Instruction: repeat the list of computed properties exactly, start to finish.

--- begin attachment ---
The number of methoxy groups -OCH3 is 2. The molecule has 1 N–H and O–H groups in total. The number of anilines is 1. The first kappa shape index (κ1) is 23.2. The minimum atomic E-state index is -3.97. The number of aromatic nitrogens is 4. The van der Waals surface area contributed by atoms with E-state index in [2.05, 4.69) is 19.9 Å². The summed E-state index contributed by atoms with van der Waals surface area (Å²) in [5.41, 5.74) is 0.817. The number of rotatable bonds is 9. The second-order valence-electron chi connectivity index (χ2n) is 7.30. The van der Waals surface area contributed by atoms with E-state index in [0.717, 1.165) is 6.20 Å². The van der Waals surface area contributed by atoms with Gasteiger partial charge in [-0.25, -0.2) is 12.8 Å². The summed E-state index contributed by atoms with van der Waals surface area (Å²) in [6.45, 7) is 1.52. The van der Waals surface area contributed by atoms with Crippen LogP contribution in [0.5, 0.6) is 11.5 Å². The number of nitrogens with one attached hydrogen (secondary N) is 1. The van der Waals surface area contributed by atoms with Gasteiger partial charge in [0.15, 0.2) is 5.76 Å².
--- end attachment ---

The number of methoxy groups -OCH3 is 2. The molecule has 1 N–H and O–H groups in total. The number of anilines is 1. The first kappa shape index (κ1) is 23.2. The minimum atomic E-state index is -3.97. The number of aromatic nitrogens is 4. The van der Waals surface area contributed by atoms with E-state index in [2.05, 4.69) is 19.9 Å². The summed E-state index contributed by atoms with van der Waals surface area (Å²) in [5.41, 5.74) is 0.817. The number of rotatable bonds is 9. The second-order valence-electron chi connectivity index (χ2n) is 7.30. The van der Waals surface area contributed by atoms with E-state index in [0.717, 1.165) is 6.20 Å². The van der Waals surface area contributed by atoms with Gasteiger partial charge in [-0.25, -0.2) is 12.8 Å². The summed E-state index contributed by atoms with van der Waals surface area (Å²) in [6.45, 7) is 1.52. The van der Waals surface area contributed by atoms with Crippen LogP contribution in [0.5, 0.6) is 11.5 Å². The number of nitrogens with one attached hydrogen (secondary N) is 1. The van der Waals surface area contributed by atoms with Gasteiger partial charge in [0.15, 0.2) is 5.76 Å².